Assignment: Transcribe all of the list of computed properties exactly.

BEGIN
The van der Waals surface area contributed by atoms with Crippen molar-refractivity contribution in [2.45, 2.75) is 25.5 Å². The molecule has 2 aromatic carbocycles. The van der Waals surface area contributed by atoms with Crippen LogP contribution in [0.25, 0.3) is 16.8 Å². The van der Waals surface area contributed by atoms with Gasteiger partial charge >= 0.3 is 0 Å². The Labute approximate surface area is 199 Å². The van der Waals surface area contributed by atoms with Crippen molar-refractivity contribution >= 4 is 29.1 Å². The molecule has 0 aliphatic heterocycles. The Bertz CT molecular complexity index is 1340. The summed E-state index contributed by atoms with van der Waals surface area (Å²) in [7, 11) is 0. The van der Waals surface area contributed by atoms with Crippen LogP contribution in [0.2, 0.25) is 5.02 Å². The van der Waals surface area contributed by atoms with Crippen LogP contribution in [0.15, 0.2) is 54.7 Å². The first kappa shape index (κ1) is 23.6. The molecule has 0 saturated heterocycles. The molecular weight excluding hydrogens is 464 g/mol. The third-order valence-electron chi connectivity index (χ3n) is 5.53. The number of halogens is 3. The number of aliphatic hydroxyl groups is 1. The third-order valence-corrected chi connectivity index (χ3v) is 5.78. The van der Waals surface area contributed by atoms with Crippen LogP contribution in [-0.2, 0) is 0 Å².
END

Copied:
The van der Waals surface area contributed by atoms with Crippen molar-refractivity contribution in [2.45, 2.75) is 25.5 Å². The molecule has 2 aromatic carbocycles. The van der Waals surface area contributed by atoms with Crippen LogP contribution in [0.25, 0.3) is 16.8 Å². The van der Waals surface area contributed by atoms with Gasteiger partial charge >= 0.3 is 0 Å². The Labute approximate surface area is 199 Å². The van der Waals surface area contributed by atoms with Crippen molar-refractivity contribution >= 4 is 29.1 Å². The molecule has 0 aliphatic heterocycles. The Bertz CT molecular complexity index is 1340. The summed E-state index contributed by atoms with van der Waals surface area (Å²) in [7, 11) is 0. The van der Waals surface area contributed by atoms with Crippen LogP contribution in [0.2, 0.25) is 5.02 Å². The van der Waals surface area contributed by atoms with Crippen LogP contribution in [0.15, 0.2) is 54.7 Å². The first kappa shape index (κ1) is 23.6. The molecule has 0 saturated heterocycles. The molecular weight excluding hydrogens is 464 g/mol. The third-order valence-electron chi connectivity index (χ3n) is 5.53. The number of halogens is 3. The number of aliphatic hydroxyl groups is 1. The third-order valence-corrected chi connectivity index (χ3v) is 5.78. The van der Waals surface area contributed by atoms with Crippen LogP contribution in [-0.2, 0) is 0 Å².